Disaster extension stalls in Senate

Lawmakers held relatively few hearings around the Easter weekend and instead appear to have manufactured another impasse over time-sensitive legislation that a majority of them feel in some form is critical to running the state.

House Bill 76, which would renew the state COVID-19 public health emergency declaration, was pulled from the Senate Finance Committee schedule April 6 and a second Finance hearing for ongoing legislation was canceled as well.

As of April 7, lawmakers have gone more than a week without hearing the legislation backed by nearly all of the state’s major business, health care, charitable and seafood industry organizations among others and have roughly a week to hash out disagreements at several layers before the state misses out on $8 million in additional federal food assistance aid. HB 76 had not been scheduled for future hearings as of this writing April 7.

It was previously believed the state had to address its lack of an official public health emergency by April 1 to receive the boosted Supplemental Nutrition Assistance Program, or SNAP, funds from the federal government but Department of Health and Social Services officials have since indicated they can get the money retroactively if it is dealt with by April 15; Senate President Peter Micciche called it the “magic day” in a briefing with reporters on the issue.

Finance co-chair Sen. Click Bishop, R-Fairbanks, called for amendments to HB 76 by April 2, at which point it seemed likely Senate Republicans would introduce the scaled-back version of the bill they have discussed for weeks to address the food assistance, relaxed telehealth requirements, school district reserve limits and select other issues identified by the administration to better manage the pandemic without a true emergency declaration. Bishop did not elaborate as to why it wasn’t heard.

Numerous Republicans in both chambers argue a declaration is unnecessary as daily statewide COVID-19 case counts have been relatively stable at lower levels and vaccines are now available to all adults; case levels have increased in recent days but remain low. Declaring a disaster again will just facilitate the continuation of government restrictions that have been overly burdensome for months, they contend.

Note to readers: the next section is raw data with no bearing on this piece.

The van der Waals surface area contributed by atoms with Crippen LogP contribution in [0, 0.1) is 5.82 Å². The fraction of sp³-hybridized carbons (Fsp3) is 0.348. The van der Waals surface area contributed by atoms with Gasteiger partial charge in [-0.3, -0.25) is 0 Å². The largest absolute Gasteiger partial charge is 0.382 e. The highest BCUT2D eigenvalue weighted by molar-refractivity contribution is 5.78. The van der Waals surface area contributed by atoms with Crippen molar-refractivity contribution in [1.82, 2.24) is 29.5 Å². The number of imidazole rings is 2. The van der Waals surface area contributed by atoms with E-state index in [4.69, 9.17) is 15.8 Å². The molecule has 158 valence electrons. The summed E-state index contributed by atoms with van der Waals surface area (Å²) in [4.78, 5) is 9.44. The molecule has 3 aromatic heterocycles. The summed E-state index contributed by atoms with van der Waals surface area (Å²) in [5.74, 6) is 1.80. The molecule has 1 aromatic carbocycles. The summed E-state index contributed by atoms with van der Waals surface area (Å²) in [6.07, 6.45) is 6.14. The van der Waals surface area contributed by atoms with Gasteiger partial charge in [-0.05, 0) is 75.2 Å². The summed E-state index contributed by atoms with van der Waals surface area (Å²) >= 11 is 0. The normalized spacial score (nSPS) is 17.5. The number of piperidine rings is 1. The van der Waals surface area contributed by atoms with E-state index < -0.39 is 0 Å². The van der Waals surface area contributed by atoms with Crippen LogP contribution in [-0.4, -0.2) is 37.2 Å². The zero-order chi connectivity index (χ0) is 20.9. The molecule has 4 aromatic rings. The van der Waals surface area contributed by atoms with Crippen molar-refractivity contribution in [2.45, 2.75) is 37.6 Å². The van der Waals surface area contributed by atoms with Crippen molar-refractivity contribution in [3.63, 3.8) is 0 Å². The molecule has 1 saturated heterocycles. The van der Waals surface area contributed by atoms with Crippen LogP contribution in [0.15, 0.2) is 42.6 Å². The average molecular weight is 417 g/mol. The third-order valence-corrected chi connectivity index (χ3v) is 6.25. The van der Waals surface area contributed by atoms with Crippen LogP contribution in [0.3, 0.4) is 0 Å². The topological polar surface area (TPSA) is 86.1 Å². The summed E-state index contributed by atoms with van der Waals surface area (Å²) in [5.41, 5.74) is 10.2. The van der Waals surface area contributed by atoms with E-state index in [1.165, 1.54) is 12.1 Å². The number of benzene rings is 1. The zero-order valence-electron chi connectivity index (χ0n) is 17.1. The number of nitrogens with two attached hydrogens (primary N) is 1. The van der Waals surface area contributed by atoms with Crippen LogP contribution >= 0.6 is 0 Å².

Micciche has maintained his position that the plan for targeted COVID-19 management legislation is the only way to ensure something is enacted.

Gov. Mike Dunleavy originally submitted HB 76 to extend the declaration at the start of the session but no longer supports it. Dunleavy has said since it expired in mid-February — when lawmakers also didn’t act despite clear majorities supporting the declaration at the time — he believes his administration can adequately manage public health concerns without a formal declaration. Doing so is a step towards returning to a state of normalcy, according to the governor.

House coalition leaders, on the other hand, have emphasized the broad scope of organizations across the state that have stressed the importance of having an active declaration while unemployment remains high and health care and business practices are altered because of the pandemic.

Another prolonged impasse at the start of the session over leadership in the House prevented the chamber from taking up the dealing with the emergency declaration when it first expired.

While the House and Senate majorities have been at odds for weeks on the details of the bill, HB 76 seemed on track to pass the Senate with Republicans’ changes before it would be settled either via a concurring vote of the House or in conference committee as is traditionally the case in such instances and can be done quickly.

The holdup in Senate Finance further squeezes the timeline for lawmakers to at least address the issues they and the administration agree need to be dealt with.

As of late March, Alaska and Michigan — the latter where COVID-19 cases have spiked of late, according to CDC data — were the only states to not have some sort of official emergency order in place, according to a spreadsheet from the National Governors Association. Many other states have since extended declarations that were otherwise set to expire March 31.

Elwood Brehmer can be reached at [email protected].

Updated: 
04/07/2021 - 9:15am